Above is Polites, Son of Priam, Observes the Movements of the Greeks Near Troy (1834, oil on canvas, Musée d’Art et d’Histoire, Saint-Étienne), painted by Jean-Hippolyte Flandrin (1809 – 1864). Flandrin is better known for his Jeune Homme Nu Assis au Bord de la Mer (Nude Youth Sitting by the Sea, 1836, oil on canvas, Louvre Museum, Paris). Both paintings show a nude, seated youth and both celebrate the beauty of the male form.
The above work depicts the scene from the second book of Homer’s Iliad in which
“Priam’s son Polites, who, being fleet of foot, was stationed as watchman for the Trojans on the tomb of old Aesyetes, to look out for any sally of the Achaeans.”
“Sally” in this context means “advance.” In other words, Polites was watching for the Greek army as it advanced toward Troy. “Being fleet of foot…” All that running did his body good. Flandrin was aware of this passage and gives us a lean, athletic, and well-exercised young body. And, lucky for us, it must have been really hot in Troy that day.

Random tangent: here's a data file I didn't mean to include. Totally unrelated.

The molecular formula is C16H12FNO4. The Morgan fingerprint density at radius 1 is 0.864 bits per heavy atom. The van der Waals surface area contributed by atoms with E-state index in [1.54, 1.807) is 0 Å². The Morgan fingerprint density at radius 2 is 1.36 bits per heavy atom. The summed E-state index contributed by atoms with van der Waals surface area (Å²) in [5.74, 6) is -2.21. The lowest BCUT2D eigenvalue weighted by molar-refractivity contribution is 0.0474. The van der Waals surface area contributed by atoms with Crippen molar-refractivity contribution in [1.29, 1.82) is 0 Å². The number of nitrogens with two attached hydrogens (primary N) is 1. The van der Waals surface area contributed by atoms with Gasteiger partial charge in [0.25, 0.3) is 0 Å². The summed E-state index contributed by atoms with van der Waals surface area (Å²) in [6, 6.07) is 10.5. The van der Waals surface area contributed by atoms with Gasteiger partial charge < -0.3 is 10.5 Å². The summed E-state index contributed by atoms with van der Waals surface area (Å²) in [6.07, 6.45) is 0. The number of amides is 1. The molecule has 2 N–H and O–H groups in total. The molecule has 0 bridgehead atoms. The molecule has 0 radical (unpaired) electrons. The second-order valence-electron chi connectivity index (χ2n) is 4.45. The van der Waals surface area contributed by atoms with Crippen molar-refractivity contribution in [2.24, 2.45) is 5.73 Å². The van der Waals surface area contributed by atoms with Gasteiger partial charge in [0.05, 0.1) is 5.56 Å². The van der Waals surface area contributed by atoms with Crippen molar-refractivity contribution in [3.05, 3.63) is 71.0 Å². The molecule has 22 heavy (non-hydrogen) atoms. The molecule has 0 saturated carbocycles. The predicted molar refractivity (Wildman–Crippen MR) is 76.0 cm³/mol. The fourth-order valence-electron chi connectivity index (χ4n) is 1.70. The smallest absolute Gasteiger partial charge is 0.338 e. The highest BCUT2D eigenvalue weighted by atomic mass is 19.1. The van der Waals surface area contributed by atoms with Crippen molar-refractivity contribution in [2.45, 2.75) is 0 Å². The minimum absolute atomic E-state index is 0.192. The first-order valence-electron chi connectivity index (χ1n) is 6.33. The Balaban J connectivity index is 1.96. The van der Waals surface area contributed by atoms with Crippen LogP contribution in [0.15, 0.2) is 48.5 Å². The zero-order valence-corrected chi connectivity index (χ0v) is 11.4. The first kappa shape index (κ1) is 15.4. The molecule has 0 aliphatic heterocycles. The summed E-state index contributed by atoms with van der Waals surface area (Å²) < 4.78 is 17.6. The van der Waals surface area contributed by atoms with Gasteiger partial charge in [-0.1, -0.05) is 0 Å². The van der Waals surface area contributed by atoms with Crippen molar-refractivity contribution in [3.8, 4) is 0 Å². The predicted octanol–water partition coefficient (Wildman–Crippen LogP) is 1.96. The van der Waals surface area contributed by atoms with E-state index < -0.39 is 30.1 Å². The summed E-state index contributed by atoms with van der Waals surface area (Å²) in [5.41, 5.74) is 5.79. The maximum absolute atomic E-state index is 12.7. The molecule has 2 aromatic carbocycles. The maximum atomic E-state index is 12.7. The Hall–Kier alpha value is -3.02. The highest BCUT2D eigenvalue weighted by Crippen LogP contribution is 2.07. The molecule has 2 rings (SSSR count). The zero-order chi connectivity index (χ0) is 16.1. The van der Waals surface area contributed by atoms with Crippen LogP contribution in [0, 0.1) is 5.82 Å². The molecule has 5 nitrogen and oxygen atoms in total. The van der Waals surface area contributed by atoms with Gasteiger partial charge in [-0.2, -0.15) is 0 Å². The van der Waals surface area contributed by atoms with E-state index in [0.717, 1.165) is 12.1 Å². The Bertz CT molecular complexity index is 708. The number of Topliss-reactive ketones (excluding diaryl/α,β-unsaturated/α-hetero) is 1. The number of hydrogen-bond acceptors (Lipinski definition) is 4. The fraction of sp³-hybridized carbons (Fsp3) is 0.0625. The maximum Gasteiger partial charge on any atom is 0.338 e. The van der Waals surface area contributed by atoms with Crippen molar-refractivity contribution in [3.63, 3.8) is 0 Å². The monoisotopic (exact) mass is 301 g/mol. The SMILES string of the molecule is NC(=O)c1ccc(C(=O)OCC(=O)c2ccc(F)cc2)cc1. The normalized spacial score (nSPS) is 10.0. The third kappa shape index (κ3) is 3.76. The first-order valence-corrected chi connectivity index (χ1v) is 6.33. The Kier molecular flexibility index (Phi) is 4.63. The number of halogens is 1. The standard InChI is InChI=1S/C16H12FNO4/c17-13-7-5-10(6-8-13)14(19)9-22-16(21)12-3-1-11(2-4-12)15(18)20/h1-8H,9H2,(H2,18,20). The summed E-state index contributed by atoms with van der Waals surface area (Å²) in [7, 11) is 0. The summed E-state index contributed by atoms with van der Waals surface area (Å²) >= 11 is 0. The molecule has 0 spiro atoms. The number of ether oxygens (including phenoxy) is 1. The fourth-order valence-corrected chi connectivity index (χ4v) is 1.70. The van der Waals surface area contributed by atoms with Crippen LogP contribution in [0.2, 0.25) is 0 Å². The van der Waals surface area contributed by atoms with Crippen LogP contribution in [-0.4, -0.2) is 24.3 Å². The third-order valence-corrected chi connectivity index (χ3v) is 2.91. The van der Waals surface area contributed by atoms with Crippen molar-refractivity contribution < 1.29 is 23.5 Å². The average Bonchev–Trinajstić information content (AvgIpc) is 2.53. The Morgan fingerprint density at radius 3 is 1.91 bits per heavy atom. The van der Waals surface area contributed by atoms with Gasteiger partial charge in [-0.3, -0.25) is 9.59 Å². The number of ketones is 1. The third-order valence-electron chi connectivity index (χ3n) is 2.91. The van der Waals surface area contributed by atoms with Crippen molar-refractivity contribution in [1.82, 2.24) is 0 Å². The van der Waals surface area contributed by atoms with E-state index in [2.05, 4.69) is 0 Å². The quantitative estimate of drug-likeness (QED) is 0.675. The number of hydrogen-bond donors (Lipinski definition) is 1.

In spite of the fact that Polites has been assigned the weighty task of keeping a lookout for enemy troops, his pose is relaxed and almost meditative, as he stares out over the plains beyond Troy. In his depiction of Polites, Flandrin combines the ideal with a note of almost superrealism. Polites, seated atop a classical pedestal (Aesyetes’ tomb), is the very image of idealized youth and classical male beauty, but at the same time, Flandrin has gone to the trouble to render the youth’s dark and wiry pubes, which is very unusual for the style and the era in which Flandrin worked. I myself can think of hardly any examples of pubic hair being shown in paintings prior to the 20th century. Moreover, by including this subtle detail, Flandrin draws the viewer’s gaze to the Polite’s genital area. Although the youth’s most private and intimate parts remain hidden from view, our attention rests there nonetheless.